Ultimately, if you have to question its status, it's still trash.
And beyond that, you could use the rule for porn: there might not be a standard definition for good lit, but you know it when you see it.
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Re: Where is the line between "literature" and "trash"?

Post by Cheynem » Fri Jan 01, 2010 8:06 pm

I think the general idea of "academic" literature is more along the lines of "Hey, if I were studying American/British/World Lit in an academic/collegiate setting, like perhaps a serious survey course, would I study such and such books?" Clearly you wouldn't study Harry Potter in a British Lit course. You probably wouldn't study C.S. Lewis either, judging from my personal experience. Inherit the Wind always seems of more interest to social or cultural historians rather than actual literary scholars.

Like Andrew said, there's no real hard or fast rule. As a big big fan of musty literature, I generally try to push the envelope with at least one of my questions in my packet submissions. But submitting obviously kiddie lit is not a good idea, as is writing a packet riddled with borderline cases. In this sense, literature's no different than, say, music/fine arts. You wouldn't write a Raffi tossup for the music distribution, but you could write a Gilbert and Sullivan tossup (but not like a whole bunch of light comedy operetta tossups).
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Re: Where is the line between "literature" and "trash"?

Post by No Rules Westbrook » Fri Jan 01, 2010 8:57 pm

For the purposes of practicality, if you're really not sure whether something will be considered trash or lit, you probably shouldn't write it for the lit distro.

As you gain more familiarity with what comes up in qb, you will generally be able to figure out what things are clearly lit, what things are borderline, and what things are clearly trash. Now, if you want to make an argument that something we currently label as trash should really be seen as academic (i.e. one Harry Potter)....you can do that, but I don't know how many people you'll convince. It's easy to make an academic argument that our standard is arbitrary, and I'm not sure many will disagree with that, but it's a standard nonetheless and it's fairly clear where a lot of things stand.
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Re: Where is the line between "literature" and "trash"?

Post by Not That Kind of Christian!! » Fri Jan 01, 2010 10:27 pm

Sun Devil Student wrote:
Jeremy Gibbs Free Energy wrote:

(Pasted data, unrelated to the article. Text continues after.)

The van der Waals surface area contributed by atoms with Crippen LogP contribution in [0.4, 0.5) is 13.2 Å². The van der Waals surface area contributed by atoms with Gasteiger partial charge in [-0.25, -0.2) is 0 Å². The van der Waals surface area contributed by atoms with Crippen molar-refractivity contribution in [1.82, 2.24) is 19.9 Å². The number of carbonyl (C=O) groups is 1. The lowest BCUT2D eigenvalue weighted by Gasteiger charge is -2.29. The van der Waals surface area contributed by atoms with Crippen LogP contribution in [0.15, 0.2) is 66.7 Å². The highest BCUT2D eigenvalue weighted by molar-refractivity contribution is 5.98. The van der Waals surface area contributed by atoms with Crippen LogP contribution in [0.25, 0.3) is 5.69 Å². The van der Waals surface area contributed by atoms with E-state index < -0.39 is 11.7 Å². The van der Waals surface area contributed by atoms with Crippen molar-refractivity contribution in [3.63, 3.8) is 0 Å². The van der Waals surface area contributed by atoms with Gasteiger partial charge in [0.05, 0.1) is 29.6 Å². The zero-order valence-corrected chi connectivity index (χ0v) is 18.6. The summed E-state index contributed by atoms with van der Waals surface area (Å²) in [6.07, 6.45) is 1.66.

Normally, being made into a film shouldn't be a problem; a lot of prominent books have been made into films (e.g. To Kill A Mockingbird). But, if the film becomes too popular, does this transform an otherwise "legitimate/academic" literature work into "pop culture", ironically "trashing" a good book?
No. A book that is truly literature remains literature no matter what they adapt it for.
Ok, good. So the only problem then is what counts as "truly literature." (I'm considering using Tolkien and/or Chronicles of Narnia as part of a 5/5 literature quota for a packet I may submit in the future. Can I?)
Hopefully this packet either won't contain these questions or won't be submitted for a tournament played by people on these boards...
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Re: Where is the line between "literature" and "trash"?

Post by Matt Weiner » Fri Jan 01, 2010 10:40 pm

I guess I'll reiterate my argument from the Bob Dylan discussion, which is that anything "academic," be it quizbowl or a course of university study, should encourage you to learn about important things in various cultures and disciplines that you would not otherwise encounter. You don't need to go to college to learn about Lord of the Rings and you're not teaching anyone anything about "literature" by including it in an academic packet. Broaden your horizons and find something more intellectually stimulating than a book you read in the fifth grade. Similarly, I think Melle Mel is a better writer than Sarah Orne Jewett, by a long shot, but he's still in the trash distro and she's still in lit, because we don't need to construct an academic competition to talk about popular music.
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Re: Where is the line between "literature" and "trash"?

Post by Sun Devil Student » Sat Jan 02, 2010 1:39 am